This is a liver enzyme that helps detect liver disease or damage. It is also one that metabolizes alcohol. Given that I haven’t had any alcohol for over 2 years now and lead a toxin-free lifestyle as much as possible, I was not expecting this to be an issue. Normal levels are 0-60 and mine was 14.
This is an amino acid from protein breakdown that can be an indicative risk factor for heart disease. Normal is below 15umol/L and mine was 8.9umol/L.
Folate (Folic Acid)
This is a B vitamin that is super important for many cell processes. Its presence is vital for women of childbearing age, but it is critical for everyone for proper red blood cell production and decreased disease risks. Normal is over 5.4ng/mL and mine was 13.61ng/mL.
This B vitamin is also very important for many cell processes including proper functioning of our nervous system and proper red blood cell production. It is also a vitamin that is very necessary to monitor on vegan diets. Normal is 211-911pg/mL and mine was 581pg/mL. Dr. Duke shared that ideally people should be in the 500-600pg/mL range, which was great to hear.
High Sensitivity C-Reactive Protein
This is one of the primary compounds indicative of inflammation within the body. Normal is below 1mg/dL and mine was 0.64mg/dL.
TSH (Thyroid Stimulating Hormone)
This is a very important hormone that regulates the proper functioning of the thyroid gland, which influences many reactions, including proper metabolism and energy use. Normal is 0.35-5.5 and mine was 1.45.
Bone Density Test
These results indicated that my bone density is lower than it should be for my age, and puts me at a medium risk for osteoporotic fractures in the future. I found this a little surprising, yet confirming, given my past diet. Guess it goes to show you that all the dairy in the world is not going to give us optimal bone health. However, I have also read a lot of literature when it comes to these tests in that women like me, who are petite or of a small build, are often misdiagnosed with osteoporosis when they are older, when in fact they are not. Medical staff is simply going by industry averages, which are problematic for a proportion of the population, resulting in false positives. The machines are calibrated to pick up small bones as being osteoporotic, when in fact they may be quite normal.
I asked Dr. Duke if this was a possible explanation and he said that indeed smaller build people do not need the bones to be as big, but if I am highly active the bones should be more responsive and show a better number. Given that I am not highly active, I do have to take this into consideration as well, as bone health is extremely dependent on physical activity.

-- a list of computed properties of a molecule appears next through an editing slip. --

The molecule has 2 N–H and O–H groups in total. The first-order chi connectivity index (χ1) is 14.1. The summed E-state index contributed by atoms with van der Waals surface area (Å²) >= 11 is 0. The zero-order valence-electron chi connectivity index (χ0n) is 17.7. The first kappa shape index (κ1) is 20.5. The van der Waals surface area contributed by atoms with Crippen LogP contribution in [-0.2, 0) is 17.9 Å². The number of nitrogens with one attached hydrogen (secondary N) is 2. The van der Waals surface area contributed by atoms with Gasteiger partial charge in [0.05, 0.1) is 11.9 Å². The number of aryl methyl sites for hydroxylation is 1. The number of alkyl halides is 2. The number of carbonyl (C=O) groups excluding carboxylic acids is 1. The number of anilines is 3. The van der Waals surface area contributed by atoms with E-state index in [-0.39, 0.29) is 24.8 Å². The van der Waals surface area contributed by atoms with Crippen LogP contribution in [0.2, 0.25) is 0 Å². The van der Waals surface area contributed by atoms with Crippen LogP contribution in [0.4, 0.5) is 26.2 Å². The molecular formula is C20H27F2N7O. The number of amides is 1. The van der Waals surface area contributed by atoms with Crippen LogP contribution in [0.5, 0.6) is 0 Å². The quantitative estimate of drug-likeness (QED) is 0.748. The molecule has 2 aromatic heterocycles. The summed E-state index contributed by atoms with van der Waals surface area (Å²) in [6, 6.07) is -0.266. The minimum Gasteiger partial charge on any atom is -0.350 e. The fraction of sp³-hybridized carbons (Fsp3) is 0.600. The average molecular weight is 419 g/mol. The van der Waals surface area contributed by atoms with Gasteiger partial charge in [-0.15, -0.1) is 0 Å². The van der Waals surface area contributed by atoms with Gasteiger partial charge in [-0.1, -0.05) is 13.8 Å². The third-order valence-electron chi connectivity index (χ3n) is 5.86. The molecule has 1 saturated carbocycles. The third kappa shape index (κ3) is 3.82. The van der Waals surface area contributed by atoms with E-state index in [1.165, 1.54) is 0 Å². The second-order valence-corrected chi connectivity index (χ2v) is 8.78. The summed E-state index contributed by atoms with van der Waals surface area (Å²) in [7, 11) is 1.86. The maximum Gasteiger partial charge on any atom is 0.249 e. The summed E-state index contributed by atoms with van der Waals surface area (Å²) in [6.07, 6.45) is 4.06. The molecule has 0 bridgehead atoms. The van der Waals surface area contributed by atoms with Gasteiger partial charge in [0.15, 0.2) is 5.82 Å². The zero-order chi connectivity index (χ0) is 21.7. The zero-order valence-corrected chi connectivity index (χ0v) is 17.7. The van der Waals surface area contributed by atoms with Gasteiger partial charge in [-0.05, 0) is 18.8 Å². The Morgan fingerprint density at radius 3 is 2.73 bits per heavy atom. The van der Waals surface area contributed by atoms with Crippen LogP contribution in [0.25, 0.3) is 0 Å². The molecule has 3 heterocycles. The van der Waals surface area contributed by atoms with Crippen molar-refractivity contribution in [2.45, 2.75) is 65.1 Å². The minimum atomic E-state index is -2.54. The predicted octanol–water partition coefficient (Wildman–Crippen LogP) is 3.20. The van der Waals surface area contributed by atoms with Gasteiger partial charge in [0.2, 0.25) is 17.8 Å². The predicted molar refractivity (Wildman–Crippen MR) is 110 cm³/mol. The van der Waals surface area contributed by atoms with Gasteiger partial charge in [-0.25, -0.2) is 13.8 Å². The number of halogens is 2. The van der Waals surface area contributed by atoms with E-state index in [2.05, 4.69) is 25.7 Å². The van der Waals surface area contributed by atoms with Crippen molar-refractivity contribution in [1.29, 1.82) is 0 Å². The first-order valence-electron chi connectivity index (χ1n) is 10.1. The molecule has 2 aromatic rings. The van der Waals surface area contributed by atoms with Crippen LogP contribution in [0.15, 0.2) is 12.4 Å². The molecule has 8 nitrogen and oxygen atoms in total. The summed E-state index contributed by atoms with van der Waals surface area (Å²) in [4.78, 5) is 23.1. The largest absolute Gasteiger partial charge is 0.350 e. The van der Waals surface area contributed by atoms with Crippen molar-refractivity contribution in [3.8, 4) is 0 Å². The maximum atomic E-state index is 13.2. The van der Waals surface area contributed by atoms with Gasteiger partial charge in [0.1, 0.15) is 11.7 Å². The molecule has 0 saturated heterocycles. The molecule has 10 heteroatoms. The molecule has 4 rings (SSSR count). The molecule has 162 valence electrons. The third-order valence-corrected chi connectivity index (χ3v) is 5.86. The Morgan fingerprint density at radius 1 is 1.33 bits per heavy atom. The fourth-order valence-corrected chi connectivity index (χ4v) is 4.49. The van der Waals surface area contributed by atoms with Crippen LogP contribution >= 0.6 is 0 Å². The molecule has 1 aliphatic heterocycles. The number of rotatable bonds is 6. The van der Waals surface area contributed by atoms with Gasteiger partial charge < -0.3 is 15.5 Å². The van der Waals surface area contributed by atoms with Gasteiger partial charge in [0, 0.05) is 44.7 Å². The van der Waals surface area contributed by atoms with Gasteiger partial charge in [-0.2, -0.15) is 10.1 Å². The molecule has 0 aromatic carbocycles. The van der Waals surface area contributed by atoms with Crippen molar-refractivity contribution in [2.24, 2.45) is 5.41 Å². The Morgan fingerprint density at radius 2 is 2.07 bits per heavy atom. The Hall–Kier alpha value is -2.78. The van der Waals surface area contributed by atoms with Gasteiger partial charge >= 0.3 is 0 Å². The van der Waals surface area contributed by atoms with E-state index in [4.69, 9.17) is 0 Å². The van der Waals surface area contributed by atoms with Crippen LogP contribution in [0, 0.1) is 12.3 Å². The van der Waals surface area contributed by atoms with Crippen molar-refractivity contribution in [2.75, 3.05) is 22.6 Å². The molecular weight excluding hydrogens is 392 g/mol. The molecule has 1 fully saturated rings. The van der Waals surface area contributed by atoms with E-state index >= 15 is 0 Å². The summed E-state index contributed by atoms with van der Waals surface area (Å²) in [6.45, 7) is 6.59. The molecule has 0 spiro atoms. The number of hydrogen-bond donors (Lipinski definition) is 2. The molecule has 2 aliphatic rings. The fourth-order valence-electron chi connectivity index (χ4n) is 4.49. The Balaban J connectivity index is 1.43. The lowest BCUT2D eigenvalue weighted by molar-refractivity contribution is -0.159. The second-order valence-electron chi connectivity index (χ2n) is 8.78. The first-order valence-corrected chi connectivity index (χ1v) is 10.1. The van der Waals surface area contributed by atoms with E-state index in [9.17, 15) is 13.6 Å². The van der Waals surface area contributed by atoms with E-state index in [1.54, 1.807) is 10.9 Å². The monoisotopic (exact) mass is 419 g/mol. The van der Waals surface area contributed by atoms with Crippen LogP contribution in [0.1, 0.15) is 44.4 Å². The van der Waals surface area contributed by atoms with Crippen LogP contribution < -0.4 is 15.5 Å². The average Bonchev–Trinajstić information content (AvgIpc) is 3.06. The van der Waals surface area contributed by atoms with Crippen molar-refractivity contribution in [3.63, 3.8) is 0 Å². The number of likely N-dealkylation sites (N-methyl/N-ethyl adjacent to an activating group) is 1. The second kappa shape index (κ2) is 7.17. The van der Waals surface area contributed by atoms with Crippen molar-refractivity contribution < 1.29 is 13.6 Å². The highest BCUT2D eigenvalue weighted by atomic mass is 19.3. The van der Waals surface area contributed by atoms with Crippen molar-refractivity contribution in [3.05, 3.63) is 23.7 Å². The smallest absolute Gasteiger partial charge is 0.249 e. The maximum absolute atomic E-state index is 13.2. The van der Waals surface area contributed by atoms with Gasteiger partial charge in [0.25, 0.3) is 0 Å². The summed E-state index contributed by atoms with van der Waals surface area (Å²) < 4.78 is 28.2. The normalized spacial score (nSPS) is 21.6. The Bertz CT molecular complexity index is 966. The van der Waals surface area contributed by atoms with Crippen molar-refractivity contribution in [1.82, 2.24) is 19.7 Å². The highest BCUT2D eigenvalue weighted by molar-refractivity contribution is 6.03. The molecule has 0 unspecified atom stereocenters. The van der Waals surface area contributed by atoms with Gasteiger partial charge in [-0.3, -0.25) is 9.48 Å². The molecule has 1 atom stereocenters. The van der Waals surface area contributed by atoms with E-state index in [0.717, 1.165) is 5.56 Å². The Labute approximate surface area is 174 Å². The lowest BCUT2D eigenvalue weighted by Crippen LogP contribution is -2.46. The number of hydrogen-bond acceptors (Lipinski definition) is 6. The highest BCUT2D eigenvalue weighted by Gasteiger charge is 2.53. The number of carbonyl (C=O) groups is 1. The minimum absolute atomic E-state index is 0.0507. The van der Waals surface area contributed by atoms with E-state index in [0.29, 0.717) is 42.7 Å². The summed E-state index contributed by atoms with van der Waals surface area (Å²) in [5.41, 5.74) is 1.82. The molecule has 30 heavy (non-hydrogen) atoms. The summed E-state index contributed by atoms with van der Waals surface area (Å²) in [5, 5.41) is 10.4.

This is a special health score calculated using an inclusive formula that Nutrilite has put together to rule out any sources of error that are associated with things like the BMI, waist to hip ratio and percent body fat. My score was 0.81 which is in the ideal range. The general numbers are as follows:
Ideal for Men = 0.64-0.84 Ideal for Women = 0.74-0.87
Normal Men = 0.85-1.0 Normal for Women = 0.88-1.0
Moderate Risk for Men = 1.0-1.13 Moderate Risk for Women = 1.0-1.13
High Risk for Men = >1.13 High Risk for Women = >1.13
In conclusion, Dr. Duke explained that given my results and current lifestyle habits, I am not at risk for any major diseases like heart disease, diabetes, metabolic syndrome, or even cancers. My main areas of improvement should be to focus on my vitamin D levels and regular physical activity for optimal bone health.
It was really wonderful to see how our body responds when we take care of it optimally and I am super grateful for this health assessment experience. We can be optimally healthy and feel great everyday and live long but it starts with the right diet, physical activity, sleep, mental patterns, and overall healthy lifestyle habits. By looking at our health on a deeper level today, we can be prepared to deal with what we may be facing in the future. Let us always remember: our health starts with us, so be proactive today to enjoy the benefits of all the tomorrows to come!